David McCullough, a favorite author of ours at The Perspective Group, said it perfectly: “Read books. Try to understand the reason why things happen, why they are as they are. If you see only the surface phenomena, then the world becomes extremely confusing, even more unsettling. But if the reasons are understood, there’s a kind of simplicity that emerges.” I enjoy reading because I have an unquenchable curiosity about how the world really is, not how it seems. Some of my other favorite authors include Malcolm Gladwell, Angela Duckworth, Michael Lewis, and David Foster Wallace.
One of my best opportunities for service arrived when I got involved with The Propel Foundation. Propel is a 501(c)(3) that was started in Lawrence. Its main aim is to encourage secondary education in Uganda. Propel accomplishes this goal by tutoring Ugandan teachers with the curriculum and teaching different techniques on how to deliver it, promoting health initiatives that are carried out by Propel staff, and delivering clean-water through the construction of wells. In June 2018 I had the opportunity to visit Uganda to see the work Propel has done and continues to do with these schoolchildren. I have lasting memories of these happy faces and can’t wait to make more next June.
Like most Millennials, I have a real angst about being sedentary. Trips, like this one to Colorado, help relieve me of that angst and fulfill a passion I have for new experiences. While visiting Colorado is nothing new, I feel that each trip, regardless of where or how many times I’ve been there, always has something new to offer; a new adventure is always around the corner.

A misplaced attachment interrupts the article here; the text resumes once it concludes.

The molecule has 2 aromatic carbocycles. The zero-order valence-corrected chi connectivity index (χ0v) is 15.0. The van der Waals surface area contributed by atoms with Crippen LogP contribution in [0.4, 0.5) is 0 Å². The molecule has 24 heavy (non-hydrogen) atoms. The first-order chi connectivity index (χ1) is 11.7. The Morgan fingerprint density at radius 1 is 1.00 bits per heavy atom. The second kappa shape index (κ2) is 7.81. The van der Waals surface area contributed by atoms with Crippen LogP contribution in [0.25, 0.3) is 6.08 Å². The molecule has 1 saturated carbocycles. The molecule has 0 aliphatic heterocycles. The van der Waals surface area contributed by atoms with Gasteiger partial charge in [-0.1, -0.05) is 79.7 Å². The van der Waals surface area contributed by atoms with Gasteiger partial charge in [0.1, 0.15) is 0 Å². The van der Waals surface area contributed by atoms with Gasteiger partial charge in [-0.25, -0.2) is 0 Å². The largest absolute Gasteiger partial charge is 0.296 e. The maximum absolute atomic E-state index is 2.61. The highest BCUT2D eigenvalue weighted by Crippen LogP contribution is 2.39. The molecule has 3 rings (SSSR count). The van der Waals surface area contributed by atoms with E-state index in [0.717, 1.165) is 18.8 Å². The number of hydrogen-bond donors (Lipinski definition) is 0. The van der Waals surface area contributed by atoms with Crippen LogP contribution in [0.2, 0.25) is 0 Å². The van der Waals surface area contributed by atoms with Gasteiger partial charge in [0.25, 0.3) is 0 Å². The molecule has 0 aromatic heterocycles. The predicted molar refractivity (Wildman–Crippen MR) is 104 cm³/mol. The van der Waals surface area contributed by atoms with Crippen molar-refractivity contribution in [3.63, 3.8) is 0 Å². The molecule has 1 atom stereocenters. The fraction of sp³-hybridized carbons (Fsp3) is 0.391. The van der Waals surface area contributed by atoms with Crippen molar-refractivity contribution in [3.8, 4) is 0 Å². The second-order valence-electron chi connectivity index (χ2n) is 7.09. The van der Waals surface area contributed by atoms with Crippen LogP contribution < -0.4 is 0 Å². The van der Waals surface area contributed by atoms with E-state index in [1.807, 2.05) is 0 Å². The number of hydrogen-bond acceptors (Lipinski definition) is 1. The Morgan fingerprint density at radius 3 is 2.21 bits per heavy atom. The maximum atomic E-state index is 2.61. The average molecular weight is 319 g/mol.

Sports had always played a major role in my life throughout childhood and through high school. The competitiveness and the comradery with teammates are some things that I cherished and often excelled in. While being a part of a team here at TPG has given me a similar comradery, golf has filled the competitiveness void, albeit in a different way. What I love about the game is competing against myself. In a way, it’s a metaphor for life itself. I’m constantly working out the kinks, the little things, that with consistent practice will take me to the next level. That urge to improve and, of course, being able to focus solely on the task at hand and break away from the normal stresses of day-to-day life are what keep me coming back to the course.